Good congregational songs have to be simple enough for everyone to sing, but interesting enough to be sung again and again. The simplicity element of congregational songwriting requires some basic observations. Typically the range of the melody can’t be more than a tone or so larger than an octave. Other- wise only brilliant vocalists will be able to sing it—not the goal here.The intervals or gaps between notes can’t be too big either for the same reason. If I use non diatonic chords in the song—chords borrowed from another key—I will try to keep the melody line centered in one key only. Also, the rhythm of the melody line can’t be too involved. It’s got to be hum-able. Of course these parameters might change as church and popular culture changes. But basically, these are some guardrails for congregational melody writing. Venture outside of them at your own peril.
Okay, so we know roughly how to keep a melody simple. But it’s got to be simple and interesting. Simple and bad is easy. Simple and good is very, very difficult. This is where it gets a little hard to pin down, but here are a couple suggestions.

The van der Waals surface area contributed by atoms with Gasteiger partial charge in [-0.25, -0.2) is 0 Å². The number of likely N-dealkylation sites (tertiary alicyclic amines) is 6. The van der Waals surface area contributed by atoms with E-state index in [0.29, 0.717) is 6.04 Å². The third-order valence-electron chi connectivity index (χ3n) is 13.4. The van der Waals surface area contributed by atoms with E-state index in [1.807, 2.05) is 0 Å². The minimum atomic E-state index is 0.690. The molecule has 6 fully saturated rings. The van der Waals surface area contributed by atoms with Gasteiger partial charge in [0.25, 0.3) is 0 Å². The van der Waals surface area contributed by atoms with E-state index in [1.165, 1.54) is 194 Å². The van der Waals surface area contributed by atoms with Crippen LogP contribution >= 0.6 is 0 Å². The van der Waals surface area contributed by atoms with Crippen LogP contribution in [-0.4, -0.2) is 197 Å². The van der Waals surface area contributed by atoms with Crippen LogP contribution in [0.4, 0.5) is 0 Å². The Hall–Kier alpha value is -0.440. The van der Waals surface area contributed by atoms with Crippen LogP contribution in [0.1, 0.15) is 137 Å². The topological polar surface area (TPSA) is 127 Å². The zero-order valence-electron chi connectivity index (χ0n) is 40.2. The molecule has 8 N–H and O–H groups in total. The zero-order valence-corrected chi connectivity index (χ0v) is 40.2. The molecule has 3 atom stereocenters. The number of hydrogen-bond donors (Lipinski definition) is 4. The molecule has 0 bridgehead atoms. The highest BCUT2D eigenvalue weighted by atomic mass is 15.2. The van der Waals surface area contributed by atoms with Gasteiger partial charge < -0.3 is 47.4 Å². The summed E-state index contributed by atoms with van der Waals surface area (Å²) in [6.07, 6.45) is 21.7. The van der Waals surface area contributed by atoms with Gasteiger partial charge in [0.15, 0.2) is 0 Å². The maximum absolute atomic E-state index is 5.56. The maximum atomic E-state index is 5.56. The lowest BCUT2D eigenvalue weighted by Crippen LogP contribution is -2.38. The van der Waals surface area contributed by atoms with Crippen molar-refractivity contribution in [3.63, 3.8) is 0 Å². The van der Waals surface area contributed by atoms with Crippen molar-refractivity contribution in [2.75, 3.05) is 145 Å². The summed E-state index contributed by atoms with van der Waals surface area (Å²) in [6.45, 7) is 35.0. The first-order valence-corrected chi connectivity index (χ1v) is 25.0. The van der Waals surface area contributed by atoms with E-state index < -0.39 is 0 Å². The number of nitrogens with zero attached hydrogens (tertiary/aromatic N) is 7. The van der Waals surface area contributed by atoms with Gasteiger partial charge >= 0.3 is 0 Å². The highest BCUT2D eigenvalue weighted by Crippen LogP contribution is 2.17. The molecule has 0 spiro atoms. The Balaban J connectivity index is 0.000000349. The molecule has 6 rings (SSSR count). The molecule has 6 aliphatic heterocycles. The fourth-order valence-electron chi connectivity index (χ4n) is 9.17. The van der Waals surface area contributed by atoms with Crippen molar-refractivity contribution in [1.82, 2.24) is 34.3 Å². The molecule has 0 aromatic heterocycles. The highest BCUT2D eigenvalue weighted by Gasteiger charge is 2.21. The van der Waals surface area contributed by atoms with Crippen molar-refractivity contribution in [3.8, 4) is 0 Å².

Open Your Ears
Firstly, I’m constantly listening out for melodies on the radio, on tv, on singles, on records, in movies. Whenever I hear a melody that sounds interesting I spend a bit of time on an instrument trying to work out what’s going on there.
Go A Cappella
Lately I’ve been writing without an instrument. I’ve done this intentionally as I’ve observed that often the songs that are easiest to sing and most loved by the Church can generally be sung without an instrument. I also find that if a guitar is in my hands my fingers will go to their favorite and familiar places. It’s hard to write a new song when this happens. So if I have a lyric that I think needs to be sung, I’ll try and find the melody without an instrument. If the melody works without an instrument, it will often sound even better with accompaniment. But be careful. You could end up writing a country tune without realizing it.